“Anyway, he made a thought game called ‘6 Men and a Time Machine’. Imagine you had a time machine, but you shared it with 5 other guys. The object of the game is to get an advantage over the other owners of the time machine, but you can only use it together. What is your strategy to beat the other players?
“Now, this game’s a goofy bit of mental masturbation. There’s no such thing as time travel, and if there was, why would you need 5 other guys to do it? But, Ibok liked to solve problems, even if he had to make them up. This particular problem got fucking creepy. Because, when Ibok calculated possible solutions, one of the six guys started acting exactly like a Halfman.
“Which bring us to the age old question - what the fuck is the deal with the Halfmen? It’s possible to imagine why they want to kill everybody. We all have our moments. But why are they so bad at it? They have every possible advantage over the Warpers. Why haven’t they wiped them out?
“The prevailing theory is that Warpers are a universal phenomenon. They pop up everywhere, every billion years or so. Because the universe is infinite, so are Warpers. You can’t win a war against infinity. It looks at your exponential attack and laughs.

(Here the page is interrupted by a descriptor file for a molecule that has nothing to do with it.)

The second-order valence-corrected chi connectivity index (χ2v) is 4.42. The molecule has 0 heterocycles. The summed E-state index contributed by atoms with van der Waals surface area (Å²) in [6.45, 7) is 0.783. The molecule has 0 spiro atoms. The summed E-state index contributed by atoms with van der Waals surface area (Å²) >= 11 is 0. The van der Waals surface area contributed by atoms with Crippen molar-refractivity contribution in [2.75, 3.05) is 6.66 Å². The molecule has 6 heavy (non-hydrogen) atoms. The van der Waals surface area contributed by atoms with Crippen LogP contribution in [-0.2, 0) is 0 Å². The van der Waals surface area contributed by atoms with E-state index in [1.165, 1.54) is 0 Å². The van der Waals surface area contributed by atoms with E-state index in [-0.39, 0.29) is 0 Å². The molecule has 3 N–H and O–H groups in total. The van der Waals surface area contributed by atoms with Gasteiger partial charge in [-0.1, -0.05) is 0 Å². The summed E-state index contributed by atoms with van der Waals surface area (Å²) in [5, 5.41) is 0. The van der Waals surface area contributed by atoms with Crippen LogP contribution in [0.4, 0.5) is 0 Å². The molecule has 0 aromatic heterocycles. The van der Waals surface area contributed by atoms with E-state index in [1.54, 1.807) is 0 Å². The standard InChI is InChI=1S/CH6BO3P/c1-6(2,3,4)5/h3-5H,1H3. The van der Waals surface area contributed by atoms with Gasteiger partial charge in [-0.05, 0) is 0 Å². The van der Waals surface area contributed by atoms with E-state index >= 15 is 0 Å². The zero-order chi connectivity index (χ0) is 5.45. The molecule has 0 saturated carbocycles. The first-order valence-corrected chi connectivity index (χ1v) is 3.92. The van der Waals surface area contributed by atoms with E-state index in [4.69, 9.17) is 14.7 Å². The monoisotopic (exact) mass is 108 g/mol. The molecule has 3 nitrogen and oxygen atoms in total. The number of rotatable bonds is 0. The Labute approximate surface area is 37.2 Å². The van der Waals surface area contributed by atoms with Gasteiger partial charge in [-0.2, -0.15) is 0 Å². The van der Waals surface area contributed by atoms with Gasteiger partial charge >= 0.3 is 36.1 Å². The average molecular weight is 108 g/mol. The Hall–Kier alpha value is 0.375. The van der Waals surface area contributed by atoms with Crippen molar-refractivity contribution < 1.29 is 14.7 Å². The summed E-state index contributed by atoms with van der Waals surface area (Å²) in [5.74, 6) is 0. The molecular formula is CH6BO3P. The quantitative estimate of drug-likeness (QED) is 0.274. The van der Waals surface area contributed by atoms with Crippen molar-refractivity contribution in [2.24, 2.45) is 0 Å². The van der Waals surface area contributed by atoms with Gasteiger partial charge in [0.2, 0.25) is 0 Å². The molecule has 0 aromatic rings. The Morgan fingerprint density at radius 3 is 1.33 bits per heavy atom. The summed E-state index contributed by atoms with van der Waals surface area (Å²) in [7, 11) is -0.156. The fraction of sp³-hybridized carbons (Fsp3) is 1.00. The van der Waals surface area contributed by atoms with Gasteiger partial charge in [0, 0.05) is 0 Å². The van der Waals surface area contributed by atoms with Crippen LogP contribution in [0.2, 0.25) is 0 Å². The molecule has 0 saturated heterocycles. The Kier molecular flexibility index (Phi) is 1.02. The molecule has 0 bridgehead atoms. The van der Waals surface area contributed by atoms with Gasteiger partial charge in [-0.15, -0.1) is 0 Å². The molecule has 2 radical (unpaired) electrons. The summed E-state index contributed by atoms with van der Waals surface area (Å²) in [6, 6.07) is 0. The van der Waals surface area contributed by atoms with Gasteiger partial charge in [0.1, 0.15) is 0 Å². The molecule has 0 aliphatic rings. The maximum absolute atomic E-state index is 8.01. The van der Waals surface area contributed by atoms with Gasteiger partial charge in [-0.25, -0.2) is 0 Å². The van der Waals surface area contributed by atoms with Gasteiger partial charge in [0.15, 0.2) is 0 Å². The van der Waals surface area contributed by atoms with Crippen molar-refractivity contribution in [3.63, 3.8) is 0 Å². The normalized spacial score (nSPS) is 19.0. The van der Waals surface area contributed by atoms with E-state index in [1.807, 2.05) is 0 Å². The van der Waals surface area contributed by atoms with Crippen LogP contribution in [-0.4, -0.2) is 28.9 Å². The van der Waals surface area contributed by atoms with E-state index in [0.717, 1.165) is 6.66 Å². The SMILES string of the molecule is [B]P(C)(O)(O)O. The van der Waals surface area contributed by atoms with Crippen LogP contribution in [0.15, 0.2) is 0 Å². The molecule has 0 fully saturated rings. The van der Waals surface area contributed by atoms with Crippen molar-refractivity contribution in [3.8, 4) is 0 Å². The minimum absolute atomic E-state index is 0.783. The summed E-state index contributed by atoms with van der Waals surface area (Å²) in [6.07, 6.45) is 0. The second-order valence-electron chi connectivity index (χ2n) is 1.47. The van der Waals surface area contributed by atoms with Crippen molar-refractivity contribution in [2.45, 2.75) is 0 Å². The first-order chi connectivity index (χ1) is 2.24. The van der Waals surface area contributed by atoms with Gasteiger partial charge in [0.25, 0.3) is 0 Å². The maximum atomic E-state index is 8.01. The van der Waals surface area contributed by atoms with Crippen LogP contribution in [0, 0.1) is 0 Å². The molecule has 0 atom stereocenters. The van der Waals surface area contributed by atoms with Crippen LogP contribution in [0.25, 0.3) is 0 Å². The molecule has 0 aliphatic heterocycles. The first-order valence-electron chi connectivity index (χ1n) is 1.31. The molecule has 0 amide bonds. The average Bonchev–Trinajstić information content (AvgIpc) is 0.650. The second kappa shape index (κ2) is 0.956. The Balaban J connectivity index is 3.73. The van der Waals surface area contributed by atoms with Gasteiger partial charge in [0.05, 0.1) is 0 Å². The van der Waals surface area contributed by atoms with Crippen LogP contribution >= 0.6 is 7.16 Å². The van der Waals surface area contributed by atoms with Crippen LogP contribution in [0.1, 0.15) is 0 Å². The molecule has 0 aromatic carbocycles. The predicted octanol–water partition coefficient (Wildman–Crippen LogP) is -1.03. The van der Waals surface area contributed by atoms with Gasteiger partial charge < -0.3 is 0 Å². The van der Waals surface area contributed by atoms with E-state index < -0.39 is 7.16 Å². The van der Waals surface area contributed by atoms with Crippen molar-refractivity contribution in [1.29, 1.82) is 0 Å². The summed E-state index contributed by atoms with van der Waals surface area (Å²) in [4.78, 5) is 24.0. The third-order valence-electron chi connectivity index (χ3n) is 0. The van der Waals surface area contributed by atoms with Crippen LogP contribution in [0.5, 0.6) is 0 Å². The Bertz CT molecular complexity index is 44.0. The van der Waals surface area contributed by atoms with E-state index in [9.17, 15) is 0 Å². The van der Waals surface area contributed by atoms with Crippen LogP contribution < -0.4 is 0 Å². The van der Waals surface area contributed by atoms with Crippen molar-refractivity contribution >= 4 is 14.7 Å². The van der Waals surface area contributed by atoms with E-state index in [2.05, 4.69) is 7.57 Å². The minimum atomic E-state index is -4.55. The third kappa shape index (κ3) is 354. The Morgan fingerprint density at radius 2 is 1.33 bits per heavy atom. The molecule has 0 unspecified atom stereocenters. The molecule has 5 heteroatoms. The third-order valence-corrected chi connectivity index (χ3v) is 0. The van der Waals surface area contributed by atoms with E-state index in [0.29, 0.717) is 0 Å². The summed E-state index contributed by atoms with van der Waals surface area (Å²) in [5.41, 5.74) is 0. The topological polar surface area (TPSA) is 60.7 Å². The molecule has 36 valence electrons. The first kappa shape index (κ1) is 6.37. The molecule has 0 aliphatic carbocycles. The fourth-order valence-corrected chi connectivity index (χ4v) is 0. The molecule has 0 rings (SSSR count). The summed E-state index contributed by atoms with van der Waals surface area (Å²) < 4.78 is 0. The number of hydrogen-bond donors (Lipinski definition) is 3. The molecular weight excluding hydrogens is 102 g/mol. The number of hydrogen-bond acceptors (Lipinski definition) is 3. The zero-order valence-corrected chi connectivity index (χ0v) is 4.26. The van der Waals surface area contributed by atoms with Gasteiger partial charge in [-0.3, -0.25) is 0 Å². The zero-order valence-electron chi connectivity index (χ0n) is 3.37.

“This theory may be correct, but it doesn’t really explain anything. Why start a war you can’t win? Why do some Warpers always escape the attacks? Why are they so horrific? Why are they common knowledge? Why not infiltrate, and wipe out entire civilizations at once? Leaving no whisper that they ever existed to warn your next victims. Halfmen could replicate easily. Why aren’t there quintillions of them? Why aren’t they a roiling unstoppable tide remaking the universe in their image?”
“Because there’s other space gods.” I say.
“Yes.” says Piratebot. “And if Warpers are infinite, then so are they. A much smaller infinity, but still infinite. Also, not the kind of neighbors you want to piss off. That answers some of the questions, but not the main one. Why start a war you can’t win?”
I think. Drink some toxic sludge. “I don’t know, man. Just tell me.”
“They aren’t fighting a war. They’re recruiting.” says Piratebot. “They have a time machine, but they can’t use it on their own. They need allies. They’re stacking the universal deck with people who have lost more than they can endure. People who will choose to go back in time.”
I stand. Drink toxic sludge. Think.
“Does this change anything? With us? With what we’re doing?”
“No.” says Eve. She stands close to me. I can feel the heat coming off her.
“I like you.” she says. “Wanna make out?”
She’s really not so bad.
We make love.